Oklahoma tornadoes: Social media used to warn, find information

Social media helped victims and responders alike share information and offer assistance following the deadly twisters Monday in Oklahoma.
by Matthew Price Modified: May 21, 2013 at 9:09 pm •  Published: May 22, 2013
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One major difference in Oklahomans' lives since the May 3, 1999, tornado has been the near-omnipresence of social media. In a 2012 survey from the Red Cross, 40 percent of people said they would use social media to let family or friends know they were safe.

According to the same report, 76 percent of dedicated social users during emergencies turn to social media for information about friends and family during a disaster.

These users are likely to take a safety or preparedness action based on the information they see in their social networks, the report said. Three out of four of these users said they've contacted friends and family to see if they were safe. More than a third said social information has motivated them to gather supplies or seek safe shelter.

“Social media has become a way to get alerts out quickly, share information and communicate with people you may have never met before,” said NewsOK Web editor Tiffany Gibson. “On Monday, many people were watching the storm unfold on Twitter, retweeting screenshots of the tornado and alerts from the National Weather Service Norman Forecast office. Others were also snapping photos and video, documenting the storm and sharing it with their friends.”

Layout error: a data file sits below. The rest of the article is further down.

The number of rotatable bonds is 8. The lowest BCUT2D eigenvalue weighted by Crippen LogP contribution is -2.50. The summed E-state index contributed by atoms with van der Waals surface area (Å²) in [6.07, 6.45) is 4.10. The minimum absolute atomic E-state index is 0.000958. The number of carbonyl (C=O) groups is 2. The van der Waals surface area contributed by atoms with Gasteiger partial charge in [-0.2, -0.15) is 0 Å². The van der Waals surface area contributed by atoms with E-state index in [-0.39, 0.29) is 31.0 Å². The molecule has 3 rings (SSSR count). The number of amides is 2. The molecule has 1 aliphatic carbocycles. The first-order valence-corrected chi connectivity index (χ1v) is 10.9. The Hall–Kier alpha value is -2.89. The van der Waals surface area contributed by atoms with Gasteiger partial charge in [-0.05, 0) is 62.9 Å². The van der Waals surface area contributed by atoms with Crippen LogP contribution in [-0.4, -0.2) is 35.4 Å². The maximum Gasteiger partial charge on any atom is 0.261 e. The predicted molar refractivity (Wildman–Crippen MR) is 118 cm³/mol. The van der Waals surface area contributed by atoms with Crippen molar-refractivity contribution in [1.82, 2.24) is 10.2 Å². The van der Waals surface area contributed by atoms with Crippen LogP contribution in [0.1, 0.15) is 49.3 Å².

People also turn to social media to find out how to help. A NewsOK story on how to help and how to get help has been shared nearly 6,500 times on Facebook and 2,500 times on Twitter.

“After the storm hit, the recovery effort sprung up on Twitter,” Gibson said. “People began tweeting about how to help victims and where to send donations. The platform was beneficial to us because we were able to respond to them and answer their questions and concerns. We were able to spread information quickly and boost recovery efforts.”

OPUBCO's director of audience engagement, Jay Spear, said social media provides utility for the public.

“Social media gives people a sense that they can do something,” Spear said. Gibson created a Moore Tornado Lost and Found page on Facebook (http://www.facebook.com/MooreTornadoLostAndFound) to allow people to connect with loved ones after the tornado. This was one of several ways people used social media to connect; whether posts were written by media or not, good ideas and information were shared.

“People have since created hashtags (words grouped behind a # sign) on Twitter to talk to one another about missing people, pets, photos and documents,” Gibson said. “Without social media, this wouldn't be possible.”


by Matthew Price
Features Editor
Features Editor Matthew Price has worked for The Oklahoman since 2000. He’s a University of Oklahoma graduate who has also worked at the Arkansas Democrat-Gazette and was a Dow Jones Newspaper Fund intern for the Dallas Morning News. He’s...
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